Telquest International Corp. v. Dedicated Business Systems, Inc., et. al

Magistrate Recommends Adverse Inference and Fee-Shifting Sanctions for Destruction and Secure Cleaning


Some defendants may think that they can avoid the consequences of producing such ESI by simply deleting the data or by installing and using software programs that are designed to wipe data from computer hard drives. The courts are sending a message and clearly are imposing sanctions and adverse inferences, as demonstrated in a recent case :

Telquest International Corp. v. Dedicated Business Systems, Inc., et. al 2009 U.S. Dist. LEXIS 19546 (D. N.J. Mar. 11, 2009)

The U.S.D.N.J. Magistrate Judge was called upon to handle the plaintiffs motion for spoliation sanctions and reimbursed attorney’s fees and associates costs.

In this case, an ex-employee incorporated a business almost immediately after leaving his position at Telquest. The complaint charged Defendant “DBSI and Jason Hines” with trade secret theft and soliciting customers in violation of a non-compete provision that was in his employment agreement. As part of the discovery request and incomplete production of paper documents, Telquest sought access to have DBSI computers forensically imaged and analyzed. After several resisted attempts, Telquest obtained a court order directing DBSI and Hines to produce “any and all computers used by Hines and or DBSI in connection with the sale, purchase or marketing of telecommunications equipment since January 2006,” in addition to other discovery requests.

Defendants failed to produce any computers by March 31, 2008, and, during a June 17, 2008 telephone conference before the Honorable Esther Salas, Defendants were again ordered to produce the computers. On June 19, 2008, Hines appeared pro se and delivered a computer to Telquest’s digital forensic consultant. The digital forensic analysis revealed the following:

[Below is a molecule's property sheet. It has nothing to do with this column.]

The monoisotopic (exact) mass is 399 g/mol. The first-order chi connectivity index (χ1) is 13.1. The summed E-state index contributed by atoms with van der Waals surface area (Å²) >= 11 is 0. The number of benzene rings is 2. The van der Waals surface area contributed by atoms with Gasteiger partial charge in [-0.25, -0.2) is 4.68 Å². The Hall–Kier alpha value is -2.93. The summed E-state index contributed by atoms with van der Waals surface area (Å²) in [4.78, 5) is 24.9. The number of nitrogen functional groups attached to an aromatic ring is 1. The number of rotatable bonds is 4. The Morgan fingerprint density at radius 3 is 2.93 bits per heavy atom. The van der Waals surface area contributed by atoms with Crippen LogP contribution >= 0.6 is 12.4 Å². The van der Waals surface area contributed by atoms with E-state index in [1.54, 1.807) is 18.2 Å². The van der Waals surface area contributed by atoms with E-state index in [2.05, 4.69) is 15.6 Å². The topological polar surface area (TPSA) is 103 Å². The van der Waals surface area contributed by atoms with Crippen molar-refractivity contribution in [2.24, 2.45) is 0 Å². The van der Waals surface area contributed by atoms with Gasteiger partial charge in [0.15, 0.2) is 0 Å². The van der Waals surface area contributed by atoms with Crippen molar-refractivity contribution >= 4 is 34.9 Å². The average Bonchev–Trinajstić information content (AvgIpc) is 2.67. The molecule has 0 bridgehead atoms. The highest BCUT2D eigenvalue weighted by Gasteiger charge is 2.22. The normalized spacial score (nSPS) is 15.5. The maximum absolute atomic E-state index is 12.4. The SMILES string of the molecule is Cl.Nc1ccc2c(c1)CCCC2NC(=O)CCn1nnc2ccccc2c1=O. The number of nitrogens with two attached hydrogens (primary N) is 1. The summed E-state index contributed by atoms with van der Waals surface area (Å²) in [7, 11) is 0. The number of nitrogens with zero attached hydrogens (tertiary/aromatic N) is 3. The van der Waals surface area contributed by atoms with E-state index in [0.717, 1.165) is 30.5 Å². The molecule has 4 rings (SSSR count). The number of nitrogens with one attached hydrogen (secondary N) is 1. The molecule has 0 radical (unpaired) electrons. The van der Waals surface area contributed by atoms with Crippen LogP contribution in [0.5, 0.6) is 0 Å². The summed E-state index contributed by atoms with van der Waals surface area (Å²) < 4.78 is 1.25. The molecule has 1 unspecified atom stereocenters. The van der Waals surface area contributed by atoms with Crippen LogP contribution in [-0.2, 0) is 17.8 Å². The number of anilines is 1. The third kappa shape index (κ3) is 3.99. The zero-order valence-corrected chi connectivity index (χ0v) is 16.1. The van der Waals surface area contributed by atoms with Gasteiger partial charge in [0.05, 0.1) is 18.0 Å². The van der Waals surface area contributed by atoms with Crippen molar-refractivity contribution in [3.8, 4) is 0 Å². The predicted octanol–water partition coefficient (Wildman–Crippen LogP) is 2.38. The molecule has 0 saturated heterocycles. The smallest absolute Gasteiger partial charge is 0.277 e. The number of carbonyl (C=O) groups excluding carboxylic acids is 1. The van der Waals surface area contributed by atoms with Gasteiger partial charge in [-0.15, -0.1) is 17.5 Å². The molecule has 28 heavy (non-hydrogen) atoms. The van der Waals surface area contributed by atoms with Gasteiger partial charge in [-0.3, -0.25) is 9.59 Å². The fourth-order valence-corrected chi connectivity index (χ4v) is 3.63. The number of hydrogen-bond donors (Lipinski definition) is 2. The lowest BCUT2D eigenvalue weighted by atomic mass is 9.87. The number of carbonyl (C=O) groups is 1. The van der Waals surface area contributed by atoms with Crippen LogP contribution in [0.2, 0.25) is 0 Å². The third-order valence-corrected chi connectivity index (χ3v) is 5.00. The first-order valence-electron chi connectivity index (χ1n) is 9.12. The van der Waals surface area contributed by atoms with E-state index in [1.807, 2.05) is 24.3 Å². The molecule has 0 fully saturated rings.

• On June 17, 2008, two days before the delivery of the computer to the forensic firm, a “defrag” program, which overwrites deleted data and undermines it recovery, had been run.

• Files potentially containing information about DBSI operations had been deleted and were at that point unrecoverable.

• Secure Clean, a program that “wipes” data from the hard drive so that it may not be recovered using conventional computer forensic tools, had been run on June 19, 2008.

• Secure Clean software had been uninstalled on June 19, 2008.

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Reference Info:Decision | State, 3rd Circuit, New Jersey | United States

DISCLAIMER: Because of the generality of this update, the information provided herein may not be applicable in all situations and should not be acted upon without specific legal advice based on particular situations.

© Rob Kleeger, Digital4nx Group | Attorney Advertising

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